Community Creative Leadership Training
Community Creative Leader Training
Our innovative, empowering project was a chance to make real, positive change for individuals and our local communities – in a fun, creative and exciting way.
Launching in 2020, The Community Creative Leader Training project provided paid training and mentorship to potential leaders from the community in facilitation skills via a creative and participatory policy-making approach called Legislative Theatre. This community-led process wasis the result of a collaborative effort with the Community Leaders, facilitator Katy Rubin and their wider communities, and Union Chapel.
The Community Leaders have and continue to inform our work here at Union Chapel, from delivering community workshops with local groups to informing our forthcoming Sunday School Stories project, which will be a community co-created programme and space. To learn more about the future projects and getting involved in our Community Working Group, please email [email protected]. Watch this space for more soon…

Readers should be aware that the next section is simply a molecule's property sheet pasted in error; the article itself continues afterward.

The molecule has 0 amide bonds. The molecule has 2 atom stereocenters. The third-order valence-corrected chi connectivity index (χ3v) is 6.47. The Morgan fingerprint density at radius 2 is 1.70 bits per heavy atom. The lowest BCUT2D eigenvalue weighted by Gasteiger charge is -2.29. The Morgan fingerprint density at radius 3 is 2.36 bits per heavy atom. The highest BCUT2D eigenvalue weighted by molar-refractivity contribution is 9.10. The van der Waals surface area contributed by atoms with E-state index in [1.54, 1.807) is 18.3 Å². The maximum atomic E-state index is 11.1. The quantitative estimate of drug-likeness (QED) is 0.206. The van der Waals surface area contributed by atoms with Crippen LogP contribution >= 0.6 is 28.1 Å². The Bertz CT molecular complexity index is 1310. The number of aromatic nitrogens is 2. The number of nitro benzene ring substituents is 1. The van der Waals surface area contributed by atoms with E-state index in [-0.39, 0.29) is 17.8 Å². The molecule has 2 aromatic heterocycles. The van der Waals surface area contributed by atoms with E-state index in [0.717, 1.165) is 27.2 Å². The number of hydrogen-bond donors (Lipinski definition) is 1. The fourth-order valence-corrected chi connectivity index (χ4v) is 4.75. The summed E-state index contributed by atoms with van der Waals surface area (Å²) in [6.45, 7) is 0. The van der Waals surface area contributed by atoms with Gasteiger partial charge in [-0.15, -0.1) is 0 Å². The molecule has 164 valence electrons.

“I feel this training would really be lifechanging for me and my community. I work with adults with multiple disadvantages including homelessness, addiction, offending history, and mental health. In addition to having a disability and mental health issues, I myself have experienced homelessness and addiction. I am very interested in using this training to encourage change in the way adults with complex needs are able to access health care” (Community Leader Feedback)
- Bring together people from across Islington - communities, the public, local charities and grassroots organisations, policy-makers from councils, businesses – to hear directly about the issues being faced, explore together solutions to those issues – and, then, eventually implement those co-created solutions to better support our communities